As told to Erica Rimlinger
As part of a military family, service is in my DNA. I knew from high school that I would serve, and the Navy paid for my college with an NROTC scholarship. My college graduation was followed two days later by my marriage. And two weeks after that my husband and I were off to Virginia where I reported to my first duty station. I was assigned to a destroyer, and my job was to learn to be a Naval officer and lead the anti-submarine warfare division. A little over a year into my tour, I deployed for seven months to the Persian Gulf.
When my deployment ended, I took a desk job, and my husband and I decided it was time to start trying to have a baby. Unfortunately, after I stopped taking the birth control pill, my period wasn’t regular anymore. I went six months without a regular period — and even more notable, without getting pregnant. My primary care doctor was not alarmed. Yes, it was, they admitted, a little strange for a 23-year-old woman to have fertility problems, but they wanted to wait a full year before I started infertility treatments.
But I had an app, and this app was collecting data that showed me and — perhaps more importantly at the time — my doctor that something was not right with my cycle. Faced with more than six months of data, my doctor prescribed clomiphene, a medication that helps you ovulate, which gave me ferocious hot flashes and no positive pregnancy tests.
Trying to conceive went from fun to, well, trying. I struggled with stress, anxiety and my sense of self as a woman because I was unable to do what was “supposed to” just happen naturally. Every ounce of hope carried us another foot up the steep roller coaster track until we reached the top and a negative pregnancy test sent us into yet another freefall of disappointment. We’d try again, with a little more scar tissue over our hearts and hopes. I had the added frustration of knowing that my cycle was signaling that something was wrong — and having the data to prove it.
Finally, after a year, I was referred to a fertility specialist, a reproductive endocrinologist. I was grateful the Navy covered this care, but it took a little while to get an appointment after the referral. Time was ticking by: At some point, I’d be going back to sea and would lose my chance to start my family.
The reproductive endocrinologist had a bedside manner that bordered on rudeness. “You’re 24. Why am I treating you?” he asked me repeatedly. But during my full workup — which included blood tests and ultrasounds — we found there was a reason I wasn’t getting pregnant. I had polycystic ovary syndrome (PCOS), and I wasn’t ovulating. I started taking medication for PCOS, but it didn’t help. At that point, I qualified for a procedure called intrauterine insemination (IUI), where my husband’s sperm would be placed directly in my uterus in hopes of getting me pregnant.
I lived in Virginia at the time and started making the regular commute to the Navy’s Portsmouth medical center in Hampton Roads. Fortunately, I had a boss who allowed me to take the time off for all the appointments involved. I took clomiphene and went to multiple ultrasound appointments to make sure the follicles in my ovaries were growing. If they weren’t ready, we’d have to keep returning until they were.
Meanwhile, my husband produced his sperm sample, which I received through what we call the “turkey baster method.” My husband would give me my shots in the upper butt, which neither of us enjoyed. Because I was on active duty, these treatments were covered by the Navy. The only part of the process we paid out of pocket for was the preparation of the samples my husband gave, since he was a civilian.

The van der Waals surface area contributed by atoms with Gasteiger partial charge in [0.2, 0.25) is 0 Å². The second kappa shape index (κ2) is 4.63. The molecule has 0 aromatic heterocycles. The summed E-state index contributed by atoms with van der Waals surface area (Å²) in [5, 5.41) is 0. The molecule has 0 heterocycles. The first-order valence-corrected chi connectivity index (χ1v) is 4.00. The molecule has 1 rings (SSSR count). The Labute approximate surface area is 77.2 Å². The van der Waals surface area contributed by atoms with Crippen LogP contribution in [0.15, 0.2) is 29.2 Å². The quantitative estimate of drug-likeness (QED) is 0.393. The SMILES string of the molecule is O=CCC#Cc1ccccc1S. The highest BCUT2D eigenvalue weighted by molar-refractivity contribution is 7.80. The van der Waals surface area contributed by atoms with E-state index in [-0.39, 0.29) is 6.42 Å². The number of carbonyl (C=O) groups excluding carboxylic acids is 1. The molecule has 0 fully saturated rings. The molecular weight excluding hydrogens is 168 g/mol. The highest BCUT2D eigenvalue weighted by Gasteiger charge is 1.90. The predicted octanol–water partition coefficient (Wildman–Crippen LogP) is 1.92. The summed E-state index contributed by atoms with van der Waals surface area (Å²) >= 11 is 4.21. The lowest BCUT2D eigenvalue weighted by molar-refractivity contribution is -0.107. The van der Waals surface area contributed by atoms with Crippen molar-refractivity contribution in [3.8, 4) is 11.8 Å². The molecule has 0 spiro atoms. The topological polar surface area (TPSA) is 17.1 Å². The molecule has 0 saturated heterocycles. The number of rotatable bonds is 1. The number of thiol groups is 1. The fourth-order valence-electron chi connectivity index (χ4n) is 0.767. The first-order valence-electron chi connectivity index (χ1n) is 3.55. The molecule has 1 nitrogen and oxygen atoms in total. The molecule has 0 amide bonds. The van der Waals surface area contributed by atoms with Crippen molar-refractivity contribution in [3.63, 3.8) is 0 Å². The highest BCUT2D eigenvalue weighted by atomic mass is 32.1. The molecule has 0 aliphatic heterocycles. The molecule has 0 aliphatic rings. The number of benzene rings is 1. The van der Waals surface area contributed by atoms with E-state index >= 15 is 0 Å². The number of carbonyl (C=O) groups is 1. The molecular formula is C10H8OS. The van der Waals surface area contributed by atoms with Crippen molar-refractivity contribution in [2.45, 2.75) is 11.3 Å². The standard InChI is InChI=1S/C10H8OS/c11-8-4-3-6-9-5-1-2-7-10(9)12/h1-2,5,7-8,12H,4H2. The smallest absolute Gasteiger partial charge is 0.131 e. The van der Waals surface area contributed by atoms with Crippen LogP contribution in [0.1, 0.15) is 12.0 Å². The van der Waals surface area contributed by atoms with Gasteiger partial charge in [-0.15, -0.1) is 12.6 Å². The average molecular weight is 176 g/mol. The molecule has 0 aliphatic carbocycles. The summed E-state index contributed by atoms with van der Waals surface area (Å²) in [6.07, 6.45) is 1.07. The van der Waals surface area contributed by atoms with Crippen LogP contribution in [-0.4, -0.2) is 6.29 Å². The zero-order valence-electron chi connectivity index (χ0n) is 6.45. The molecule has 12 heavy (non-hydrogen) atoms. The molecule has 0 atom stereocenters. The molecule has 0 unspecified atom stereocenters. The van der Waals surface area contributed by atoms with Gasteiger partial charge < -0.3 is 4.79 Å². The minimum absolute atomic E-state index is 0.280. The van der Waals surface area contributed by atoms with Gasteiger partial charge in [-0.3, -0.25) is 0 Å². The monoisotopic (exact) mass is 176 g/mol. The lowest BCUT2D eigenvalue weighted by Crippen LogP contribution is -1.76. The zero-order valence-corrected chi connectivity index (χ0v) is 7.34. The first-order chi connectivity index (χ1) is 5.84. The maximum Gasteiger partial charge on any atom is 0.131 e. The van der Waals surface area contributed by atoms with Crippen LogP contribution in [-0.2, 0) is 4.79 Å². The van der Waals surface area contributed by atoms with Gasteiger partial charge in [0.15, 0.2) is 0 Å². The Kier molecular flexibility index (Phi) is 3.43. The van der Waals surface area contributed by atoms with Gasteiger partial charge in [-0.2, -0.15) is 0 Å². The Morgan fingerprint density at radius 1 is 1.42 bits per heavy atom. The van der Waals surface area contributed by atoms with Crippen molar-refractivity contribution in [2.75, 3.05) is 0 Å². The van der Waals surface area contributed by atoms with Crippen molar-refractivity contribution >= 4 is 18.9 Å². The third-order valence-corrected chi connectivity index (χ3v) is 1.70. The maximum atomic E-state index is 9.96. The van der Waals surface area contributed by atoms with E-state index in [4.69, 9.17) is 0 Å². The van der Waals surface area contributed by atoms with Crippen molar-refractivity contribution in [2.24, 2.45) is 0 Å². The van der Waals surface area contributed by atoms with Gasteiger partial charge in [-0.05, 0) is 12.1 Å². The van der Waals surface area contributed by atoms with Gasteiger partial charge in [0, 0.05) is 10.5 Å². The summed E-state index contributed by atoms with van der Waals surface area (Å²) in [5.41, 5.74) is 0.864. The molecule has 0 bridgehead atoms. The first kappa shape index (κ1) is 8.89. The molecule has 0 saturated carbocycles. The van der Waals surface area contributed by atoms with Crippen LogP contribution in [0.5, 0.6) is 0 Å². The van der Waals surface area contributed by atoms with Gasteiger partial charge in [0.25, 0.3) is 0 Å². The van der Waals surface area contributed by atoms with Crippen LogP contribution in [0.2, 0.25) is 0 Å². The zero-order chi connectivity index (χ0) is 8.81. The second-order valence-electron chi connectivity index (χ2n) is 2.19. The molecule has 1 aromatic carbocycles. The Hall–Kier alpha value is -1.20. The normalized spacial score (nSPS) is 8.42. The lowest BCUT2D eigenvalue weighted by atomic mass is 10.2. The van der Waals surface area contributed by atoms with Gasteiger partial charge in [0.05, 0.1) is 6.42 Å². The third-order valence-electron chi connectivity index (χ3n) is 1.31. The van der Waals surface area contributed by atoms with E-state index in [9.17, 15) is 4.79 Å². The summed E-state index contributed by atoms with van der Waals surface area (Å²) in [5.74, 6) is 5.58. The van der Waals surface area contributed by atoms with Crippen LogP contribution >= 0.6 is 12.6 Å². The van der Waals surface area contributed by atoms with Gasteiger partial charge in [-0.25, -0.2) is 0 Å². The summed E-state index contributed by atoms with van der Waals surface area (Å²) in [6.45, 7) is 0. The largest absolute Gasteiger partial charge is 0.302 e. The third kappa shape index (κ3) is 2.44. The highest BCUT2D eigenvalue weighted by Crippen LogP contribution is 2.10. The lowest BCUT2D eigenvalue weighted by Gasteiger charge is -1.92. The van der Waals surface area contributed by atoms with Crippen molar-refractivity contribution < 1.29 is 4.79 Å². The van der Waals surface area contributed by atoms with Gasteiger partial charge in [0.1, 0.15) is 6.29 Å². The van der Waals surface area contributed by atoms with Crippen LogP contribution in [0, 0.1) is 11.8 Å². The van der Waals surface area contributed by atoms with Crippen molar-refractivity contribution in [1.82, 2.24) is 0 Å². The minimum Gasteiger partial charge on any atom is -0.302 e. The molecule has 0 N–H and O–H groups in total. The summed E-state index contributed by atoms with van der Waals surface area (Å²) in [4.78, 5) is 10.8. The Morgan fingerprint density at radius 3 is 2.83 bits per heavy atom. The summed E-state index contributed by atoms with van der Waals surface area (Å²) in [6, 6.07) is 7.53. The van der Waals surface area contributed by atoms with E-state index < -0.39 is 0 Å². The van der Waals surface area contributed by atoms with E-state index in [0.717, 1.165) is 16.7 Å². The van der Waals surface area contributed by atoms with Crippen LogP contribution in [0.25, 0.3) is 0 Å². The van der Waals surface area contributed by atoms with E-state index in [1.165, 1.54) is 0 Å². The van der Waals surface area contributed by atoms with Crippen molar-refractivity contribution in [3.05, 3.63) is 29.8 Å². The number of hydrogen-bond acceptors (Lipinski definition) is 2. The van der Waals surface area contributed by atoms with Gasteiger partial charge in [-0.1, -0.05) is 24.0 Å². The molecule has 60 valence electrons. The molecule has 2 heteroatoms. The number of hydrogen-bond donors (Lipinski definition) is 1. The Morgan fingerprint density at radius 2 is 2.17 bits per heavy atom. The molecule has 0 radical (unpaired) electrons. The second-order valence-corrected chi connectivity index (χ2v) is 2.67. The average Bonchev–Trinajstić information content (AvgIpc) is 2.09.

The second time worked. I had a feeling it worked when it happened, and this instinct was confirmed a week after the procedure when I opened yet another pack of pregnancy tests and got my first pink line. I was ecstatic as I snapped a photo of the thin pink line that told us our dream of becoming parents was moving forward.
Technically, my pregnancy was high risk, but for me personally, pregnancy was easy and enjoyable until the middle of my third trimester. Somewhere around the 32nd week, I noticed I was getting puffy. Like many of my compatriots in the Navy, I pride myself on the ability to push through discomfort. But when you’re pregnant, pushing through can be risky.
I started having Braxton Hicks contractions at 34 weeks while driving home from work. The traffic police actually stopped me for speeding. Once they realized I was having contractions they called an ambulance to take me to the local hospital — but they still gave me a speeding ticket. (To this day, I think, “Really?”) There, my bloodwork showed I had protein levels so high the staff ran the test twice because they thought the lab made a mistake. I was told to follow up with my OB-GYN, who diagnosed me the following week with preeclampsia (high blood pressure that develops during pregnancy) and told me I wasn’t leaving the hospital until I had the baby.
I gave birth at 35 weeks and watched my baby get whisked into the neonatal intensive care unit (NICU) for apnea because of the preeclampsia medication. They eventually took my baby to the NICU at a larger hospital for more care. I was finally able to hold my child for the first time 48 hours after I got discharged. We were able to go home after two weeks in the hospital, a family of three at last.
I believe our family would have started much later if I’d not advocated for myself with my doctor. I knew my body, and I had the data from my fertility app to back up my feeling that something was not right.
Now, as a mom to a 12-year-old, I hope my story helps other women in the military understand how important it is to be an active participant in their care. And I recommend all women listen to their bodies and trust their instincts.
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